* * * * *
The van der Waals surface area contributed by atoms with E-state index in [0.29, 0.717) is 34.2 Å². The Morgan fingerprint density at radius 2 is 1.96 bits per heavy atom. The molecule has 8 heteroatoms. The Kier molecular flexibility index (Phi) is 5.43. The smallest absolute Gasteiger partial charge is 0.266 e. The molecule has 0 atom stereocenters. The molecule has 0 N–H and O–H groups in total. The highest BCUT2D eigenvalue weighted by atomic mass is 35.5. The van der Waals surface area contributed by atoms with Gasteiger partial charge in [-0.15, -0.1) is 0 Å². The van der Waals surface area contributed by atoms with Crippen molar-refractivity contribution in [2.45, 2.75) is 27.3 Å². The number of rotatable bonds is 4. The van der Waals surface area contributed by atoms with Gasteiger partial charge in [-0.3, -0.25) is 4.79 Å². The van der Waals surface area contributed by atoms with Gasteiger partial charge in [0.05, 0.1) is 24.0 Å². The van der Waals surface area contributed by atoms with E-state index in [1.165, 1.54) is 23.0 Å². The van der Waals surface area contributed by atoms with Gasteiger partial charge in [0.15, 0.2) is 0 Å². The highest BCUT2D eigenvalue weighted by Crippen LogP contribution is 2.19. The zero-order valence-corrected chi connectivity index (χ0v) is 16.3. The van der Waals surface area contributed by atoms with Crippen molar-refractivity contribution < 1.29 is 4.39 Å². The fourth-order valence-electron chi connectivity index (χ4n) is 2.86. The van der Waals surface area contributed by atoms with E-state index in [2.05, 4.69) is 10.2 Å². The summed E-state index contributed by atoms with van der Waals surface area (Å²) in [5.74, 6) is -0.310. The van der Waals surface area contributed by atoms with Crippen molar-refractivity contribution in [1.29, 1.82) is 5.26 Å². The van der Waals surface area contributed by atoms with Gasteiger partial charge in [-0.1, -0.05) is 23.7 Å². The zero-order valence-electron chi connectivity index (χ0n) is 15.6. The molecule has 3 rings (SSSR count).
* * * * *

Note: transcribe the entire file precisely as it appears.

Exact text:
The van der Waals surface area contributed by atoms with E-state index in [0.29, 0.717) is 34.2 Å². The Morgan fingerprint density at radius 2 is 1.96 bits per heavy atom. The molecule has 8 heteroatoms. The Kier molecular flexibility index (Phi) is 5.43. The smallest absolute Gasteiger partial charge is 0.266 e. The molecule has 0 atom stereocenters. The molecule has 0 N–H and O–H groups in total. The highest BCUT2D eigenvalue weighted by atomic mass is 35.5. The van der Waals surface area contributed by atoms with Gasteiger partial charge in [-0.15, -0.1) is 0 Å². The van der Waals surface area contributed by atoms with Crippen molar-refractivity contribution in [2.45, 2.75) is 27.3 Å². The number of rotatable bonds is 4. The van der Waals surface area contributed by atoms with Gasteiger partial charge in [-0.3, -0.25) is 4.79 Å². The van der Waals surface area contributed by atoms with Gasteiger partial charge in [0.05, 0.1) is 24.0 Å². The van der Waals surface area contributed by atoms with E-state index in [1.165, 1.54) is 23.0 Å². The van der Waals surface area contributed by atoms with Gasteiger partial charge in [0.15, 0.2) is 0 Å². The highest BCUT2D eigenvalue weighted by Crippen LogP contribution is 2.19. The zero-order valence-corrected chi connectivity index (χ0v) is 16.3. The van der Waals surface area contributed by atoms with Crippen molar-refractivity contribution < 1.29 is 4.39 Å². The fourth-order valence-electron chi connectivity index (χ4n) is 2.86. The van der Waals surface area contributed by atoms with E-state index in [2.05, 4.69) is 10.2 Å². The summed E-state index contributed by atoms with van der Waals surface area (Å²) in [5.74, 6) is -0.310. The van der Waals surface area contributed by atoms with Crippen molar-refractivity contribution in [1.29, 1.82) is 5.26 Å². The van der Waals surface area contributed by atoms with Gasteiger partial charge in [-0.1, -0.05) is 23.7 Å². The zero-order valence-electron chi connectivity index (χ0n) is 15.6. The molecule has 3 rings (SSSR count).